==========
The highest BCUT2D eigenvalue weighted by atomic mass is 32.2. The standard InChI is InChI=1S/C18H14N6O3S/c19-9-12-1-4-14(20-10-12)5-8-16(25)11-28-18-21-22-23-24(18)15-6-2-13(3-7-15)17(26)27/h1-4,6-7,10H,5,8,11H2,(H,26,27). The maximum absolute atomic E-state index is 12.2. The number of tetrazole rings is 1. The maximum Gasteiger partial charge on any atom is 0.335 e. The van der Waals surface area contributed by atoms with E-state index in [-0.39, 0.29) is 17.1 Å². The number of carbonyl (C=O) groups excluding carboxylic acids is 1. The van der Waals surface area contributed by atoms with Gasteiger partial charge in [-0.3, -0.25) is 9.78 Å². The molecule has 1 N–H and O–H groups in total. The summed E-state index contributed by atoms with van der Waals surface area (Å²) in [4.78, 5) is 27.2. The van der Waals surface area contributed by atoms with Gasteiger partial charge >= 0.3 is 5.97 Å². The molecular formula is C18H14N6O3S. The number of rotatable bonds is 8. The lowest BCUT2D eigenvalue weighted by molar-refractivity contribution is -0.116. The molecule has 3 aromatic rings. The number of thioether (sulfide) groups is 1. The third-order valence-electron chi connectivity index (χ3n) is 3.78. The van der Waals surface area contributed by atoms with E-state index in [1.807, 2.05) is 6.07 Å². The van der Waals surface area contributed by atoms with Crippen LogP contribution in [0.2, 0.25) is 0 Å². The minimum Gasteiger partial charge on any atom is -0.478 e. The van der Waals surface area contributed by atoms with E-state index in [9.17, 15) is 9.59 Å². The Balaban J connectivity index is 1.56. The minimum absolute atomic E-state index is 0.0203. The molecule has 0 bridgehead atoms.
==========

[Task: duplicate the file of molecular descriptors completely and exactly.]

The highest BCUT2D eigenvalue weighted by atomic mass is 32.2. The standard InChI is InChI=1S/C18H14N6O3S/c19-9-12-1-4-14(20-10-12)5-8-16(25)11-28-18-21-22-23-24(18)15-6-2-13(3-7-15)17(26)27/h1-4,6-7,10H,5,8,11H2,(H,26,27). The maximum absolute atomic E-state index is 12.2. The number of tetrazole rings is 1. The maximum Gasteiger partial charge on any atom is 0.335 e. The van der Waals surface area contributed by atoms with E-state index in [-0.39, 0.29) is 17.1 Å². The number of carbonyl (C=O) groups excluding carboxylic acids is 1. The van der Waals surface area contributed by atoms with Gasteiger partial charge in [-0.3, -0.25) is 9.78 Å². The molecule has 1 N–H and O–H groups in total. The summed E-state index contributed by atoms with van der Waals surface area (Å²) in [4.78, 5) is 27.2. The van der Waals surface area contributed by atoms with Gasteiger partial charge >= 0.3 is 5.97 Å². The molecular formula is C18H14N6O3S. The number of rotatable bonds is 8. The lowest BCUT2D eigenvalue weighted by molar-refractivity contribution is -0.116. The molecule has 3 aromatic rings. The number of thioether (sulfide) groups is 1. The third-order valence-electron chi connectivity index (χ3n) is 3.78. The van der Waals surface area contributed by atoms with E-state index in [1.807, 2.05) is 6.07 Å². The van der Waals surface area contributed by atoms with Crippen LogP contribution in [0.2, 0.25) is 0 Å². The minimum Gasteiger partial charge on any atom is -0.478 e. The van der Waals surface area contributed by atoms with E-state index in [9.17, 15) is 9.59 Å². The Balaban J connectivity index is 1.56. The minimum absolute atomic E-state index is 0.0203. The molecule has 0 bridgehead atoms.